We stayed in an air bnb on the island which was home to some rather “diabolic” cats as the owner described them, who seemed to want to be petted and then tried to bite and claw you as soon as you went near them! That was an experience! Nonetheless, I enjoyed having them around for the night it reminded me of being home.
The stars on the island were something else, on our way to the bnb we got out of the car, hopped over a sty and into a field to take a quick look. Being in Bristol for seven months now I had quite forgotten the amazing night sky and aside from a few shooting stars I had seen back in Yorkshire in my back garden, I don’t think I have ever seen anything so breathtaking. I would highly recommend a trip to the island just to go look at the stars for a few hours away from the light pollution of the mainland, truly amazing!
Here are some photos from the trip – this sequence is the Greensand Formation both lower and upper beds which produced a lovely orange sand on the beach. Highly recommend a trip there to sit on the top of the cliffs and enjoy the view – make sure you take plenty of snacks and water if you want to hike up the cliff side!
How did erratics move? Was it dinosaur football?
This week is BSW17 and STEM week and i’ve been getting involved in all sorts of outreach from directing an assembly on palaeoclimate on Monday where I received my favourite answer of the lot titled above, and also told that one child once saw a fossil that looked like a blue peter badge… what do you even reply to that?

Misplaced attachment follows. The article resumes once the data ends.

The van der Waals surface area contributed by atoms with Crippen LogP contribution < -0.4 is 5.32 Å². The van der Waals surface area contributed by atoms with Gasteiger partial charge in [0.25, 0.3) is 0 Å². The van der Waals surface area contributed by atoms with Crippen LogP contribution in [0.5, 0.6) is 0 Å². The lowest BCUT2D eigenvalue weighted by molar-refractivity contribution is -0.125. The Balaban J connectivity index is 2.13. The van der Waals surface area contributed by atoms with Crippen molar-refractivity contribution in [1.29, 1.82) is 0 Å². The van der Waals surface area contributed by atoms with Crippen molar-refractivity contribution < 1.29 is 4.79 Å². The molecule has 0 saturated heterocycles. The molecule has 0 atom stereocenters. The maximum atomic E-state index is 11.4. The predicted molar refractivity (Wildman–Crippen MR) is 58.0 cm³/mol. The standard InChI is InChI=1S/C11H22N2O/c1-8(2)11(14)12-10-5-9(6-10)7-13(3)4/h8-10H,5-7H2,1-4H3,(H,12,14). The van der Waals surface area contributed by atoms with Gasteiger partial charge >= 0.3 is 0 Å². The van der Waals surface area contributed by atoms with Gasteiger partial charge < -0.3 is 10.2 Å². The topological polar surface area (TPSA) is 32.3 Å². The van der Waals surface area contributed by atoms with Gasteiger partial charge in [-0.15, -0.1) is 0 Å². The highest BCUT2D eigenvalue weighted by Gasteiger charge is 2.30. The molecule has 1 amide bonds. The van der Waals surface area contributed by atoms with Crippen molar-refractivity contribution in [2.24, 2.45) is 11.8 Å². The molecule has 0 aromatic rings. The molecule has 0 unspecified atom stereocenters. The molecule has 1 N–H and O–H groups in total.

I had a really good experience at the school, I directed an assembly towards KS2 so I had a bunch of enthusiastic YR3-6 children shouting answers at me. I was especially impressed by the boy that knew about insect gigantism during the Carboniferous having not really come across it myself until that Isle of Arran trip every budding geologist undertakes at A- Level.
I’ve been so impressed and dumbfounded by how much children know about palaeontology and dinosaurs, perhaps its being sort of close to the Jurassic Coast in Bristol but I will be interested to see if children know this much when I move back up North in September. Which also reminds me – coming from Yorkshire I got asked if I was from Scotland today… hmm.
The dinosaur takeover workshops at Bristol Museum seem to have been going really well. It becomes a little challenging to keep the YR1 students engaged but I have found some of the older children to be really interested and keen to answer questions and discover things all things dino.
I am really enjoying being part of STEM week and trying to encourage more young minds to get into the paleo field. I definitely expect to see some of them on my course in Bristol in a decades time, many knowing way more dinosaurs than me (not that I know many!).
Looking forward to seeing how much more we can push science and education to the future generation over the course of my masters and PhD. BSW17 seems to be a success so far!
So to avoid coursework following coursework following exams I took a trip to Robin Hood’s Bay. Found numerous interesting Jurassic fossils including some pyritised ammonites and a pentacrinus fossil. Aside from that I had some nice chips and an icecream, staple of any trip to the seaside.
Now apparently I need to actually do some work…